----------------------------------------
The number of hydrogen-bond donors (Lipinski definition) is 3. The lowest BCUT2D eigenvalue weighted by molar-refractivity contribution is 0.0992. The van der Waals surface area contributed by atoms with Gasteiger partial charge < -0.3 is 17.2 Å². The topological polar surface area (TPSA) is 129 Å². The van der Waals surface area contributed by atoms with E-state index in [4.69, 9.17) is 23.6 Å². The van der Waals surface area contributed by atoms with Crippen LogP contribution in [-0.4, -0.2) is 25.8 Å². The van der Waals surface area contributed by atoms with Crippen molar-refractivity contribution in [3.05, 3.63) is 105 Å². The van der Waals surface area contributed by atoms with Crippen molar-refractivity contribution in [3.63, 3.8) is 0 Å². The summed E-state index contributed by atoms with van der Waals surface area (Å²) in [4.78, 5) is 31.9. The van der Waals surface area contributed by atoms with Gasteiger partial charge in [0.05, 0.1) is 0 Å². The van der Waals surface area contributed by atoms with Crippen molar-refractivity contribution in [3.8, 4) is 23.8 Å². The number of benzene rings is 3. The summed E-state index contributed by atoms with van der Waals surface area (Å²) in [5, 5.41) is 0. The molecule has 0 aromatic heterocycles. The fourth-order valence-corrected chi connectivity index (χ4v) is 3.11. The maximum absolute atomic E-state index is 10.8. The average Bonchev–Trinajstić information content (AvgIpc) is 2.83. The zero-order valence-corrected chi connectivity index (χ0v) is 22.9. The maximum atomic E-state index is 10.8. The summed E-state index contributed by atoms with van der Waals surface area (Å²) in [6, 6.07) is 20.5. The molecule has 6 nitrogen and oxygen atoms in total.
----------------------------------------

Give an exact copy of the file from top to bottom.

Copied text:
The number of hydrogen-bond donors (Lipinski definition) is 3. The lowest BCUT2D eigenvalue weighted by molar-refractivity contribution is 0.0992. The van der Waals surface area contributed by atoms with Gasteiger partial charge < -0.3 is 17.2 Å². The topological polar surface area (TPSA) is 129 Å². The van der Waals surface area contributed by atoms with E-state index in [4.69, 9.17) is 23.6 Å². The van der Waals surface area contributed by atoms with Crippen LogP contribution in [-0.4, -0.2) is 25.8 Å². The van der Waals surface area contributed by atoms with Crippen molar-refractivity contribution in [3.05, 3.63) is 105 Å². The van der Waals surface area contributed by atoms with Crippen molar-refractivity contribution in [3.63, 3.8) is 0 Å². The summed E-state index contributed by atoms with van der Waals surface area (Å²) in [4.78, 5) is 31.9. The van der Waals surface area contributed by atoms with Gasteiger partial charge in [0.05, 0.1) is 0 Å². The van der Waals surface area contributed by atoms with Crippen molar-refractivity contribution in [3.8, 4) is 23.8 Å². The number of benzene rings is 3. The summed E-state index contributed by atoms with van der Waals surface area (Å²) in [5, 5.41) is 0. The molecule has 0 aromatic heterocycles. The fourth-order valence-corrected chi connectivity index (χ4v) is 3.11. The maximum absolute atomic E-state index is 10.8. The average Bonchev–Trinajstić information content (AvgIpc) is 2.83. The zero-order valence-corrected chi connectivity index (χ0v) is 22.9. The maximum atomic E-state index is 10.8. The summed E-state index contributed by atoms with van der Waals surface area (Å²) in [6, 6.07) is 20.5. The molecule has 6 nitrogen and oxygen atoms in total.